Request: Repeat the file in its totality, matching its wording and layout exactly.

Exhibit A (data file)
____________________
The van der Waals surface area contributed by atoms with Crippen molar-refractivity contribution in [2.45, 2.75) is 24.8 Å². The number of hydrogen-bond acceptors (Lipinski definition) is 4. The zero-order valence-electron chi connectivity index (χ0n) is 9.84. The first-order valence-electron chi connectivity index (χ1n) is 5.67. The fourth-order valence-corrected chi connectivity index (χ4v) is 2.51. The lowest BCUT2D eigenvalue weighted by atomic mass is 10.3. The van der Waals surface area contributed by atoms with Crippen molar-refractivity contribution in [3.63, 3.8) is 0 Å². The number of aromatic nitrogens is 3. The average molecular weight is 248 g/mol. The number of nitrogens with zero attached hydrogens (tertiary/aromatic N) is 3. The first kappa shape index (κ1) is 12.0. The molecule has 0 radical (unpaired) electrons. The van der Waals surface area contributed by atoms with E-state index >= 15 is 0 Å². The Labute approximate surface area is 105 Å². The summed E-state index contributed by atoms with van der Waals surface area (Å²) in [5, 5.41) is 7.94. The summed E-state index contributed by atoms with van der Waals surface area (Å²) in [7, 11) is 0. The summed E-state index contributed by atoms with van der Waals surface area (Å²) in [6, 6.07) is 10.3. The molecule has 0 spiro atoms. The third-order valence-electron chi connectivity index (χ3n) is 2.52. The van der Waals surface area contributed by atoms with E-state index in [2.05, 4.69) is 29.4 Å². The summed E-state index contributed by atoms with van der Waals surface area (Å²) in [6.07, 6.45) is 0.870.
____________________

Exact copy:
The van der Waals surface area contributed by atoms with Crippen molar-refractivity contribution in [2.45, 2.75) is 24.8 Å². The number of hydrogen-bond acceptors (Lipinski definition) is 4. The zero-order valence-electron chi connectivity index (χ0n) is 9.84. The first-order valence-electron chi connectivity index (χ1n) is 5.67. The fourth-order valence-corrected chi connectivity index (χ4v) is 2.51. The lowest BCUT2D eigenvalue weighted by atomic mass is 10.3. The van der Waals surface area contributed by atoms with Crippen molar-refractivity contribution in [3.63, 3.8) is 0 Å². The number of aromatic nitrogens is 3. The average molecular weight is 248 g/mol. The number of nitrogens with zero attached hydrogens (tertiary/aromatic N) is 3. The first kappa shape index (κ1) is 12.0. The molecule has 0 radical (unpaired) electrons. The van der Waals surface area contributed by atoms with E-state index >= 15 is 0 Å². The Labute approximate surface area is 105 Å². The summed E-state index contributed by atoms with van der Waals surface area (Å²) in [5, 5.41) is 7.94. The summed E-state index contributed by atoms with van der Waals surface area (Å²) in [7, 11) is 0. The summed E-state index contributed by atoms with van der Waals surface area (Å²) in [6, 6.07) is 10.3. The molecule has 0 spiro atoms. The third-order valence-electron chi connectivity index (χ3n) is 2.52. The van der Waals surface area contributed by atoms with E-state index in [2.05, 4.69) is 29.4 Å². The summed E-state index contributed by atoms with van der Waals surface area (Å²) in [6.07, 6.45) is 0.870.